SF Encyclopedia CD-ROM Viewer. As threatened in A128, I went ahead with this project for corrupt personal gain. The software is Windows 95/98/NT only – sorry! – and makes Grolier's CD-ROM of the 1993 SFE (and its recent Focus Multimedia clone) heaps more usable, with your own choice of display fonts and window sizes, slow-loading compulsory graphics screens eliminated, better backtracking features, new global search facilities, known corrections added at the ends of the relevant entries (including, with John Clute's permission, the big chunks of articles like LATIN AMERICA and Patrick MOORE which Grolier omitted altogether), and so on. Price £11.75 inc post and VAT, or US$17.50: cheques/checks to me at the Ansible address. Despatched either on disk or as an e-mail attachment if you're in a hurry. NB: the 'SFVIEW' software does not include the SFE CD-ROM itself, but I'm negotiating with Focus Multimedia and hope to be able to bundle the CD-ROM with my own material for around £10-£12 more. In the immortal words of Spike Milligan, 'Please Help This Man Become A Capitalist.'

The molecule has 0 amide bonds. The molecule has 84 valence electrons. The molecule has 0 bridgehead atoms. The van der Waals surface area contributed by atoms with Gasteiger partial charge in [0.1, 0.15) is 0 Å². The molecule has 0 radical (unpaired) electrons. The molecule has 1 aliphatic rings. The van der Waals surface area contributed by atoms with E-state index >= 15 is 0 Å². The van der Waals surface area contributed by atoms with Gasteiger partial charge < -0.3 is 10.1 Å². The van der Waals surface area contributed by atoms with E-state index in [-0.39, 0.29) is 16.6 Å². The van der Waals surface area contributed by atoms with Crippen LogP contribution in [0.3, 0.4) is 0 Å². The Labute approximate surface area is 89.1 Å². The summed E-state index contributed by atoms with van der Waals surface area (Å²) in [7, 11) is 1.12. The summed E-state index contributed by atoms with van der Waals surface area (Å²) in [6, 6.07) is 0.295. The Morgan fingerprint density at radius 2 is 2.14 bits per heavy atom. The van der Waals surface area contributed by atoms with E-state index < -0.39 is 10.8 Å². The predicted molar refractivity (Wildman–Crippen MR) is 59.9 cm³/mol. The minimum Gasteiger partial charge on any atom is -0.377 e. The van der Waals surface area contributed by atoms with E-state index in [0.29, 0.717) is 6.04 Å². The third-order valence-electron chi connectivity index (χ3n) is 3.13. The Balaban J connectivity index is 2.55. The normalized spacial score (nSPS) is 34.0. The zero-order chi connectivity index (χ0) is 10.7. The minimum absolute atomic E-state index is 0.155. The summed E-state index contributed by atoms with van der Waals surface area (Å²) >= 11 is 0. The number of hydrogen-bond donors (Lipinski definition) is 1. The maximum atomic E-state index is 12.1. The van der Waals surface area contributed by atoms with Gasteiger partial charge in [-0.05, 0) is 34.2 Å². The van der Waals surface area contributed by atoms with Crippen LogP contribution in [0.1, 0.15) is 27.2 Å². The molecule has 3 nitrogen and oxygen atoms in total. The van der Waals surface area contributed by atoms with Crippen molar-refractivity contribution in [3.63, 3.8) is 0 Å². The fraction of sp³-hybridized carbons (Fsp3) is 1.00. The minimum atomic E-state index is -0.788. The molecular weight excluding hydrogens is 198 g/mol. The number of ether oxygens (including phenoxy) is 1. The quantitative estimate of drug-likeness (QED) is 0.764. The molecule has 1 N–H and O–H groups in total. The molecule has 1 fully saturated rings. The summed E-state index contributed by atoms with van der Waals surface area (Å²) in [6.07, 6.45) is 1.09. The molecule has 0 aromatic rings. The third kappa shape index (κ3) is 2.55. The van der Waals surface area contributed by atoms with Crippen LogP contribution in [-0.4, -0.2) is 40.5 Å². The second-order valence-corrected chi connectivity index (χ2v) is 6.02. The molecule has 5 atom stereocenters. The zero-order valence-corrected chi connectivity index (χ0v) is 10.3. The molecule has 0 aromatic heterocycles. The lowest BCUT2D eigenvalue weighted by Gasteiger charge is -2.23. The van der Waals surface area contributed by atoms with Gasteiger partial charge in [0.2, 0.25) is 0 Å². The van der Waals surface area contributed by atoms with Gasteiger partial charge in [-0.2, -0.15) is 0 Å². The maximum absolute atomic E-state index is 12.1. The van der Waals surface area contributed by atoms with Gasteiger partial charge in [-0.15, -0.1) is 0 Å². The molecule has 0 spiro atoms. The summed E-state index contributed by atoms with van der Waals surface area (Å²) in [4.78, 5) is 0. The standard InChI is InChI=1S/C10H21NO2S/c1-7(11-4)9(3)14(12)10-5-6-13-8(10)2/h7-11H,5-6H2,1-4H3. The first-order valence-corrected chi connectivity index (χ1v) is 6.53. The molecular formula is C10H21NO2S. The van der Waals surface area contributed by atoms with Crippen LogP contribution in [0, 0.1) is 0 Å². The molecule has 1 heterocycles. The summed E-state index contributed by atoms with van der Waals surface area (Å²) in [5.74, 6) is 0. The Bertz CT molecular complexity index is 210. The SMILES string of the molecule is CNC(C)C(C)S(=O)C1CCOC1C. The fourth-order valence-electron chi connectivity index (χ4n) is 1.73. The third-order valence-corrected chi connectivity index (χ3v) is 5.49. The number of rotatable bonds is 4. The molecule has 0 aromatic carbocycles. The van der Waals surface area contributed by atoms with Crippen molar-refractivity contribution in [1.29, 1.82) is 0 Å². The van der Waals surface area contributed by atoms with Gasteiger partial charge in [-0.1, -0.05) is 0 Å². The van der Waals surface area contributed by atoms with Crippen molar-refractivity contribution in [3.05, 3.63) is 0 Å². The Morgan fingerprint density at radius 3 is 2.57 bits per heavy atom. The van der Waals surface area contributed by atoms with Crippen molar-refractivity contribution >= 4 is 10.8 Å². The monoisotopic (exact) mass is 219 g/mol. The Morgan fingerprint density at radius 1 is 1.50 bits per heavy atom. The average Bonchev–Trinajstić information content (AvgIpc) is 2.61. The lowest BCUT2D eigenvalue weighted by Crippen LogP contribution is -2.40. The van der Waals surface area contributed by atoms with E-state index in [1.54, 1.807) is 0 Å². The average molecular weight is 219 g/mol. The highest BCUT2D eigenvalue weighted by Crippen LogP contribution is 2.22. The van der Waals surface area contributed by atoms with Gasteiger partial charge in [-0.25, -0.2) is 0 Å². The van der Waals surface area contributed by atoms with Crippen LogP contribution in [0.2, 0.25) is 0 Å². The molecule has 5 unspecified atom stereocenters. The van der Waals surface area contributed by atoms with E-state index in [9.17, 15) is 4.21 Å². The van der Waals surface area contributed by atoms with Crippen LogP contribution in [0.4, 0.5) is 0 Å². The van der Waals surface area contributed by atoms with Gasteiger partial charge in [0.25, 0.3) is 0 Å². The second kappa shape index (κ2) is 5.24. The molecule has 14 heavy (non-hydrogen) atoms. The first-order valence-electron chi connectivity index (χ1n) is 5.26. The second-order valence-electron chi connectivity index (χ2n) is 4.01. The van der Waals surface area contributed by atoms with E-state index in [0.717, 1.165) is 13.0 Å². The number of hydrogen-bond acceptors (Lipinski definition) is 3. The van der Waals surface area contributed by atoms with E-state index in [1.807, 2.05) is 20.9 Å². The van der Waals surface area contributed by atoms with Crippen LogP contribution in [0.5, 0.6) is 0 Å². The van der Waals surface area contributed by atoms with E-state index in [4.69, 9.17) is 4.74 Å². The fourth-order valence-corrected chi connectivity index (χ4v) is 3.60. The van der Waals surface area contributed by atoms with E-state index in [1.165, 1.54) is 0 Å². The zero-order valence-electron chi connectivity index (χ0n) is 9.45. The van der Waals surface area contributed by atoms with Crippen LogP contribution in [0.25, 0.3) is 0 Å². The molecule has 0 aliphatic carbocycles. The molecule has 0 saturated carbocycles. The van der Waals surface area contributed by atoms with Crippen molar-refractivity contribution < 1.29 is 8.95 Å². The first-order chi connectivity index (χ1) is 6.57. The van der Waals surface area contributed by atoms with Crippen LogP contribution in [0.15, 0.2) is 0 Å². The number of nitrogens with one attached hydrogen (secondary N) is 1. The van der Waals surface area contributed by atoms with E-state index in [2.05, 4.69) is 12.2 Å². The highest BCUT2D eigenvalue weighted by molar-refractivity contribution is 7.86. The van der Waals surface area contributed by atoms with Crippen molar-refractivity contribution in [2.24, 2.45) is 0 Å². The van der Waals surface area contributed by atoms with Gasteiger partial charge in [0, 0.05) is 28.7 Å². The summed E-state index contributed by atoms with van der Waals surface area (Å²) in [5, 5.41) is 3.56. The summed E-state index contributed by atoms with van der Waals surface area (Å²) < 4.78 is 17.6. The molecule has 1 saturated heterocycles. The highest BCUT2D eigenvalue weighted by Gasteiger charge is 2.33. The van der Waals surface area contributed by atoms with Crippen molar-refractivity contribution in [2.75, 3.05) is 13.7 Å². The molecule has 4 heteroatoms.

Thog's Masterclass. 'He sighed to himself and cursed the necessity of having a social worker in his midst.' (John Saul, Suffer the Children, 1977) Dept of Something in the Wind: '... Henkie, rather than giving the fellow a proper funeral, had followed Briello's instructions and had his friend stuffed. He'd kept the body propped up in a corner of his studio until the authorities got wind of its existence.' (Charles De Lint, The Little Country, 1991) 'He had seen few women in his life, and none at all like this one. The heart sprang out of him ...' (Robin Wayne Bailey, Shadowdance, 1996) 'Her nipples stood erect, like twin blades ...' (Graham Joyce, The Tooth Fairy, 1996) 'Saturday morning Jennifer awoke early, the sun prodding her eyelids like an animated alarm clock. (Joan Lowery Nixon, The Stalker, 1985) 'She felt the radiance of her own smile die, felt it slip from her face to land rather heavily somewhere in her stomach.' (Lisa Tuttle, The Pillow Friend, 1996) [PB] Dept of Mary Doria Russell Critiques: 'The shadow froze and a noise like a disembowelled sparrow chirped above him.' (N. Lee Wood, Faraday's Orphans, 1996)